To me, this contagiousness effect represents an exciting opportunity because while most of us have little individual control over city construction budgets or policies or direct lines to our city councilperson or mayor, the thing over which we have the utmost control is our own behavior. Just by getting on our bikes, we can all serve as cycling ambassadors, turning on our friends, family members, co-workers, and the frustrated driver stuck in snaking traffic as we happily roll past in the adjacent bike lane, to another way.
This is in part the idea behind National Bike to Work Week, commemorated this year May 16-20. (In New Orleans, we mark the occasion in April, when the weather tends to be more conducive to luring out first-time bike commuters.)
At my own office, the annual event has helped to inspire more than a few formerly driving-exclusive colleagues to – at least occasionally – opt for two wheels. And even among those who only tried it once and haven’t been back in the bike saddle since, I would say that the experience was quite meaningful. One coworker in particular told me the perspective afforded based on her short stint in the bike saddle has made her imminently more understanding and aware of the plight of others on the roadways and reminded her to always watch out for and be patient and careful around bicyclists.
So why not take advantage of the upcoming opportunity to encourage more bicycling at your office? You might be surprised at the response.To that end, I’ve come up with a few suggestions for making the most of Bike to Work Week, wherever you happen to live:
–Sign up for a bike to work challenge if one is offered in your city. In New Orleans, the local bike advocacy organization encourages workplaces to sign up and compete for the highest levels of participation. You can also sign up at People for Bikes’ National Bike Challenge.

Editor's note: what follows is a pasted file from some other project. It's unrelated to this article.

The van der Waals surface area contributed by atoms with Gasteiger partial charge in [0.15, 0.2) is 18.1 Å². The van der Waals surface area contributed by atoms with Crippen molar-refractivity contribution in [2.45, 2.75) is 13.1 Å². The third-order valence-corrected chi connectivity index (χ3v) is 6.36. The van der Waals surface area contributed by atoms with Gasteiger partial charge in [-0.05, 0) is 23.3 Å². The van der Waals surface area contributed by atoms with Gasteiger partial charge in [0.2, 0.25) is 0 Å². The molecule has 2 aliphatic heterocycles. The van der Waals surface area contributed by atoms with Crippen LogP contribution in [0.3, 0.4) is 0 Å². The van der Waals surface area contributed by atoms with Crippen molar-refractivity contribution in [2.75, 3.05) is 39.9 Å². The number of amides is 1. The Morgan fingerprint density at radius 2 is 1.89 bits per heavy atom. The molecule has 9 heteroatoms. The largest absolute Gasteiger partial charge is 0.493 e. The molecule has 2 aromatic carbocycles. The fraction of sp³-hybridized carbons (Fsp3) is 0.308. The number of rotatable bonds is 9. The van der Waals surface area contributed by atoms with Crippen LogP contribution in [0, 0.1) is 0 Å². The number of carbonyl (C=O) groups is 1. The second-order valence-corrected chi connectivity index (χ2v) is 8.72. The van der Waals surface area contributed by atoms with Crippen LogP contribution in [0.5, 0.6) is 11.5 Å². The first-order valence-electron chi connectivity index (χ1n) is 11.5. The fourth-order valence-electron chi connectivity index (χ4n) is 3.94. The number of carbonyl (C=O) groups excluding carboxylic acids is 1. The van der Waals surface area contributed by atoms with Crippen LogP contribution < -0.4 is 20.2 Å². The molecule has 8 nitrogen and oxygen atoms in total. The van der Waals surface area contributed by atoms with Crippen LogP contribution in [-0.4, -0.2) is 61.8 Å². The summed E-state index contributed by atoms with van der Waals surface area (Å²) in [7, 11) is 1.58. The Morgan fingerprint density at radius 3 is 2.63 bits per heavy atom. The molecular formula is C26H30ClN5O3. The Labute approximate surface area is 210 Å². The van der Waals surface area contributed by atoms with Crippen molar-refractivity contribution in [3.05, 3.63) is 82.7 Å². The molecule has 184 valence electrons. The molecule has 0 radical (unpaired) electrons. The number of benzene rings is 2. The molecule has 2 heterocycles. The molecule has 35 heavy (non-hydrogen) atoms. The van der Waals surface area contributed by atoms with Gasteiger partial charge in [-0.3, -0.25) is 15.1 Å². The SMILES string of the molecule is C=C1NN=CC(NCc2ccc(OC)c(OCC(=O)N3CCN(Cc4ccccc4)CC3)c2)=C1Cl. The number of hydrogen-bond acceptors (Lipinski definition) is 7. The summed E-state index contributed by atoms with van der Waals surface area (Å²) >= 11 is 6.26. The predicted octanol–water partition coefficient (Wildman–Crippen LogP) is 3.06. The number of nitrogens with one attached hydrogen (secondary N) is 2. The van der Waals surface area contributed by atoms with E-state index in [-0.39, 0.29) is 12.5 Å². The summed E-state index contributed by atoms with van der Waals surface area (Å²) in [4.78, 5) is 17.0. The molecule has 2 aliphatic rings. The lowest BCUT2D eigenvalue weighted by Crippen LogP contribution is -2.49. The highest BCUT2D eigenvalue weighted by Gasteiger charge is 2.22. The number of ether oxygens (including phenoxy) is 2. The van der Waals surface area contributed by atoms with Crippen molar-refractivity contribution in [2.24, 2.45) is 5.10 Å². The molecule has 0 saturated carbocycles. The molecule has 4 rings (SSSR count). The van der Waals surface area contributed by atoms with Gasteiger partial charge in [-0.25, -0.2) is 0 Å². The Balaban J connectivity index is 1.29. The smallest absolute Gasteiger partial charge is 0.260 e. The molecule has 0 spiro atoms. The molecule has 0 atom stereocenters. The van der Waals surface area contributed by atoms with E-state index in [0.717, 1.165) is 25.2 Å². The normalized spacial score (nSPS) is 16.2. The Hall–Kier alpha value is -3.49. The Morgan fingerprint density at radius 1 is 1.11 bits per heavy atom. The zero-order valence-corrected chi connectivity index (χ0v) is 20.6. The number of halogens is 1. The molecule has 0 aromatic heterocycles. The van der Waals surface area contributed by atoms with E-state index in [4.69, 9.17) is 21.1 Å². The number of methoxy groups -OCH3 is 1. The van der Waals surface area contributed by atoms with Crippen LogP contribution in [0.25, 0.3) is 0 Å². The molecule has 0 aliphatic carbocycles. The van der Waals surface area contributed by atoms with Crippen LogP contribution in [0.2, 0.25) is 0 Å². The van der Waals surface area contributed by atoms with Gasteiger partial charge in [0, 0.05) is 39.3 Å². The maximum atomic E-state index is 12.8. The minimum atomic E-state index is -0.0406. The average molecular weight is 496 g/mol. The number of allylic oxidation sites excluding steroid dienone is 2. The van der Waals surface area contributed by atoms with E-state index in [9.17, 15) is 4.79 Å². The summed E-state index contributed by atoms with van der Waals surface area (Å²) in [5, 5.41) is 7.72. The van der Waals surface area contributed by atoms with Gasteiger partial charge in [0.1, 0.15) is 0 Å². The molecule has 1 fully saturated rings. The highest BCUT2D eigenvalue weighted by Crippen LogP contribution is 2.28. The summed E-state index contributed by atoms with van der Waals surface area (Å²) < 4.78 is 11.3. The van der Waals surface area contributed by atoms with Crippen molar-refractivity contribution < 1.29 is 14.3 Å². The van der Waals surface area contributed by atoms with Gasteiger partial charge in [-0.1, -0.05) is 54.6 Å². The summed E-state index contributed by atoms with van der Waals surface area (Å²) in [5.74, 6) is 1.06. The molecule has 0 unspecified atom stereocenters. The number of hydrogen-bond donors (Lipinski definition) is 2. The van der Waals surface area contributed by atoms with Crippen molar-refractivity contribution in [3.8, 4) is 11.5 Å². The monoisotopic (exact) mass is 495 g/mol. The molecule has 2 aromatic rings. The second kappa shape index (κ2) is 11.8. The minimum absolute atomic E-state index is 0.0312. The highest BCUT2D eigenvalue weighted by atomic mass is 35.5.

–Create an inner-office challenge of your own. For last years Bike to Work Week, I set up a leaderboard in the office breakroom on which we tracked every day that someone biked, walked or took transit to work. (We included the three modes in the spirit of being as inclusive as possible.) Participants dropped their names in a bucket for every day they arrived by alternative means, with first-time non-drivers allowed to put in extra entries so as not to tilt the scales too heavily in favor of veteran active commuters. At the end of the week, we held a drawing and gave out prizes collected from local bike shops that were more than willing to offer up bike bells, reflectors, water bottles, and other freeb
ies for the cause.
–Help coworkers find a bike to borrow or get ones they haven’t used in a while in working order.
-Set up a buddy system whereby more experienced riders can accompany the less experienced to and from the office.
–Arrange a morning meet up at a local coffee shop or breakfast spot to get the work day started in a special way.
-Decide on a day to bike to lunch as a group.
-Give some advanced training on safe riding practices. Here’s a video that may be helpful, put together by my office a few years ago and featuring yours truly.
-Dont be surprised if you soon find more competition for use of the office bike rack.
Emilie Bahr is an urban planner and writer who lives in New Orleans. She is the author of the book “Urban Revolutions: A Woman’s Guide to Two-Wheeled Transportation.” Follow her on Twitter at @EmilieBahr.